Our First Tuesday Tip of the Week!

Tuesday tips are weekly, bite-size tips that can help boost you and your family’s health.
We’ve been so busy with projects in the making, events and marketing that we’re going back to this blog that desperately needs some tending to!  We’re making some big changes actually but more on that later.  For now, let’s get to it because…

Pomegranates are in season  :D  and while some of you may or may not know this, I happen to live on a fruit and vegetable farm in Morocco, so it’s been quite the feast over here.  We’ve watched the fields of this ancient fruit change throughout the year.  The blossoms are an indescribable red-orange color and while you’re sad to see them go, the fruit they bare is such an exciting treat for everyone here on the farm.

Pomegranate blossoms
I normally enjoy the seeds with watercress and lemon juice or paired with eggplant but after doing some research and discovering the incredible health benefits of pomegranate, I started looking for more ways to incorporate these delicious, garnet-colored gems.

  • Pomegranate is considered to be THE most powerful anti-oxidant rich fruit of all fruits (woah.)
  • They help protect us from heart attacks, strokes, and have anti-cancer properties
  • They boost our immune system
  • Lower cholesterol
  • Lower blood pressure
  • They have also shown to speed up the removal of life-threatening artery plaque

Removing the seeds yourself can save money and increase the nutrient value of the pomegranate.  You can  check out how to do this here.  This recipe is a quick and easy way to get a lot of great nutrients packed into a little bowl of happiness.  I hope you enjoy it!

Pomegranate oatmeal

Yummy Pomegranate with Rolled Oats Recipe
1 whole pomegranate seeded
1/2 cup dry rolled oats (unfortified)
Add hot water to reach the consistency you like
Add 1 tbsp of ground flax seeds
Sprinkle 1 tsp of ground cinnamon


Micronutrients: Vitamins
Vitamin C: 48%
Vitamin E: 9%
Vitamin K: 60%
Thiamin (vitamin B1): 33%
Riboflavin (vitamin B2): 14%
Niacin: 8%
Vitamin B6: 13%
Folate: 32%
Pantothenic Acid: 17%

Micronutrients: Minerals
Calcium: 10% (3% comes from the cinnamon alone!)
Iron: 18%
Magnesium: 29%
Phosphorus: 31%
Zinc: 19%
Copper: 34%
Manganese: 122%
Selenium: 22%
Potassium: 25%

Calories: 431
Fat: 9 g
Carbs: 85 g
Fiber: 18 g
Sugar: 40 g
Protein: 12 g

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Goodbye My Little Artichoke

Growing up the only artichokes I ate were marinated and came in expensive, tiny jars.  It wasn’t until I visited Morocco that I had the pleasure of enjoying the entire plant in its intimidating splendor.  Excited by the novelty of it all, I dipped the steamed leaf into a small hand painted bowl filled with crushed raw garlic, olive oil and lemon juice.  I finally reached the heart and it’s been a  lifetime love affair ever since.

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Kids are likely to develop a preference for foods they familiarize themselves with and eating artichokes the traditional way is a fun opportunity to slow things down and get your children involved in the kitchen.  After the entire vegetable is steamed, they get to to peel, dip and nibble the flesh of each leaf and work their way down to the best part, the heart!  The whole process is an invaluable learning experience where they get to see the inside of the plant from start to finish.  This kind of ritual can become bonding moments they will cherish and take with them to adulthood :)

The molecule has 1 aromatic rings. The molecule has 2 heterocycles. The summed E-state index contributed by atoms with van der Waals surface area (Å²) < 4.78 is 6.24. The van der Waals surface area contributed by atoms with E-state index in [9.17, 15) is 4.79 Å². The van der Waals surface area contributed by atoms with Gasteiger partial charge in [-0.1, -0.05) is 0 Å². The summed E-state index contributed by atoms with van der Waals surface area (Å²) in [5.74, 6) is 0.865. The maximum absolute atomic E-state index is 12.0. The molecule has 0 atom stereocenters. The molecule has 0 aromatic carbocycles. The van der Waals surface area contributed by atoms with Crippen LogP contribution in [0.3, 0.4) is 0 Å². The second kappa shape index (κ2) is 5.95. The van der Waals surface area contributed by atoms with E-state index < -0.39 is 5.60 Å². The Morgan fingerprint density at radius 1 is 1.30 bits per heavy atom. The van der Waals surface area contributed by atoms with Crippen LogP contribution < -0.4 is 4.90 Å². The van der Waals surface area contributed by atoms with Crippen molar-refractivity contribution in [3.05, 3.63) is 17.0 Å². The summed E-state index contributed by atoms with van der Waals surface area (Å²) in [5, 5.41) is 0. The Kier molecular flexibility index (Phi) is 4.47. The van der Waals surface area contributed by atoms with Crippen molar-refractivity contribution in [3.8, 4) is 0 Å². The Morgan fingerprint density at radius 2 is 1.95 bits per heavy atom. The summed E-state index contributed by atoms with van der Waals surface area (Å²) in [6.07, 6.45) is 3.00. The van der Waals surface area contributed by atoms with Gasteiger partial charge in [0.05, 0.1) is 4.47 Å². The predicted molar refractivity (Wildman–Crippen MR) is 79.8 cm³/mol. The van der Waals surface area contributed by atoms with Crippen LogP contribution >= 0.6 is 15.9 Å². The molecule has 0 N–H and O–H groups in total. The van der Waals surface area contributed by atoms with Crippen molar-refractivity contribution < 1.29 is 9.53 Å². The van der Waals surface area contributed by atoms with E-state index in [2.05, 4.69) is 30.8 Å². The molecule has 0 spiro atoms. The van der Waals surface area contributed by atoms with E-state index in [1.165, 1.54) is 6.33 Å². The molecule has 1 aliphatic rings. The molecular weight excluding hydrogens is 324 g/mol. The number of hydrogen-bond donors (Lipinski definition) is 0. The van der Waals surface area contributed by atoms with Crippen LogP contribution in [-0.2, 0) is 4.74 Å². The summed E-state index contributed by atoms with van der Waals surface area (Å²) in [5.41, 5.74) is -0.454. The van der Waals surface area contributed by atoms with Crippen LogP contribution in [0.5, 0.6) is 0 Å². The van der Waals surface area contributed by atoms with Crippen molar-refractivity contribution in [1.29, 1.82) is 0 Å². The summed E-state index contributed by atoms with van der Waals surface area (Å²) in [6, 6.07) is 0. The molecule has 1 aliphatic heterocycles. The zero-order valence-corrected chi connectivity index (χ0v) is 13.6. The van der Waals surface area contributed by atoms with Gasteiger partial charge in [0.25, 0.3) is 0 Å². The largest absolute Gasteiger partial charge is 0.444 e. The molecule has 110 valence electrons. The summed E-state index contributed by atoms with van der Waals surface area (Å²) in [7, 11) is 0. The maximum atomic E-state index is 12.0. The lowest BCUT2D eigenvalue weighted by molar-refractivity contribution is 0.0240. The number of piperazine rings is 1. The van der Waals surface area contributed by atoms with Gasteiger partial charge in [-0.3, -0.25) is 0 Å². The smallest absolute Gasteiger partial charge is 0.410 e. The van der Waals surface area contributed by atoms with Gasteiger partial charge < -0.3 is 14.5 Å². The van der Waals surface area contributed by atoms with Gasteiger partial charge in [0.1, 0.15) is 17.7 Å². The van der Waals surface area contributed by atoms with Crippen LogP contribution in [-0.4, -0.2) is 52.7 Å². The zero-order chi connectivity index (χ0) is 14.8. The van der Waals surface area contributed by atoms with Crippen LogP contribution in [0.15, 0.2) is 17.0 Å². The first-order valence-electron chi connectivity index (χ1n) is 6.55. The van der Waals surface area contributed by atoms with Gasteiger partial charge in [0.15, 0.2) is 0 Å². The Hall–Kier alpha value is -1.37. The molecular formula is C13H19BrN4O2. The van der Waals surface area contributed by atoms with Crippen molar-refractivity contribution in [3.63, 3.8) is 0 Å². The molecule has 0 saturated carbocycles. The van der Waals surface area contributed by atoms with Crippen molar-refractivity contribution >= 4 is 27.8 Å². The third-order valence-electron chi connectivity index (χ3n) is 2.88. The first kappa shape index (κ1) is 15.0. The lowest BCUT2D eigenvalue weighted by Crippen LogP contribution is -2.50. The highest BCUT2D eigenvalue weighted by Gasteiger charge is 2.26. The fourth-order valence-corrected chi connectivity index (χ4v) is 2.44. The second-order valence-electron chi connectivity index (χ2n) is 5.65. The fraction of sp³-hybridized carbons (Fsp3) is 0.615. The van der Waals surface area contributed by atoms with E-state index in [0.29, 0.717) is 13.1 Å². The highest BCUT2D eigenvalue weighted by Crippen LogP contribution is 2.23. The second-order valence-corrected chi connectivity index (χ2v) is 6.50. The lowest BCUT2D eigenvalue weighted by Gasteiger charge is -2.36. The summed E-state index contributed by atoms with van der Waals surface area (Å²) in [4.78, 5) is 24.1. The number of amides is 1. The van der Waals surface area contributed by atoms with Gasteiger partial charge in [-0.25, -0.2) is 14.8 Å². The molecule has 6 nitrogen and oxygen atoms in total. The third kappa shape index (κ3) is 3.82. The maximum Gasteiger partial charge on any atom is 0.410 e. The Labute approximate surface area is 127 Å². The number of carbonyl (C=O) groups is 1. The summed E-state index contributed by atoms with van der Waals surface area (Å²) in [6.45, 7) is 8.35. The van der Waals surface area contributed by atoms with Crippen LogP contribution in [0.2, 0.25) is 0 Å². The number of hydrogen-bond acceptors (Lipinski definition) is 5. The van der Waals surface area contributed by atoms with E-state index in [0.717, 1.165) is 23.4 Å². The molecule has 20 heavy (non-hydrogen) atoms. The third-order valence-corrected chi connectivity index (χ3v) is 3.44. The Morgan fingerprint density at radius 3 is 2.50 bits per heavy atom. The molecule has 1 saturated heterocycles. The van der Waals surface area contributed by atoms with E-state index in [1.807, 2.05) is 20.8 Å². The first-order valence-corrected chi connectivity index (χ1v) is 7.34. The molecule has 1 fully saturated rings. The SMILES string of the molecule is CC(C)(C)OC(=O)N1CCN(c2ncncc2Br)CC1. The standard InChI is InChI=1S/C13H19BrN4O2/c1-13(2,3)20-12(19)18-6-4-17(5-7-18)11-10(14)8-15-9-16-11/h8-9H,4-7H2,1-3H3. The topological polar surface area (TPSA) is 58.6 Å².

Artichokes’ full bodied texture and earthy, yet subtle flavor is reminiscent of eggplant and portobello mushroom.  They give substance to any dish, from paella to quinoa recipes.  Frozen artichokes are also a great option when they’re out of season since frozen produce are normally harvested at their peak (meaning higher nutritional value) and the way they are steamed and frozen does a pretty good job at keeping the nutrients.  My absolute favorite is extracting the heart from a fresh artichoke and serving it steamed with sliced avocado, lemon juice and paper thin slivers of raw garlic.   This is a simple recipe with complex, out-of-this-world flavors!  Here’s a helpful 90 second video of how  to remove an artichoke heart.

Roman Style Artichokes from 'Savoring Time in the Kitchen' blog.

Roman Style Artichokes from ‘Savoring Time in the Kitchen’ blog.

If raw garlic might be a bit overwhelming for your little one, a sprinkle of garlic powder will do the trick.  Odds are, them watching you enjoy it will pique their curiosity and  increase their odds of acquiring the delicious, spicy taste eventually.  Leading by example instead of nagging is as effective for adults as it is for children!

I know this sounds crazy, but I’m pretty sure that in another life I was Mediterranean and lived off of artichokes.  This past year I’ve been fortunate enough to live on a  fruit and vegetable farm in Morocco, so you can imagine how I felt when I discovered the farm’s blossoming artichoke field!  Everyday before sunset I would collect a couple and have fun preparing them with my husband.  Turns out adults like using their hands as well!  Working side by side in the kitchen, laughing and listening to music was the perfect way to end the day.  Since cooking needs to be done regardless; why not make it a time to nurture and bond with loved ones, instead of treating it as a chore?

The cold winter days grew longer and we were scheduled to travel during the end of artichoke season.  When we came back from our trip my heart ached just a little as I walked towards the silvery field knowing the season had passed.  To my surprise, they had left us these bittersweet parting gifts and a promise of return.



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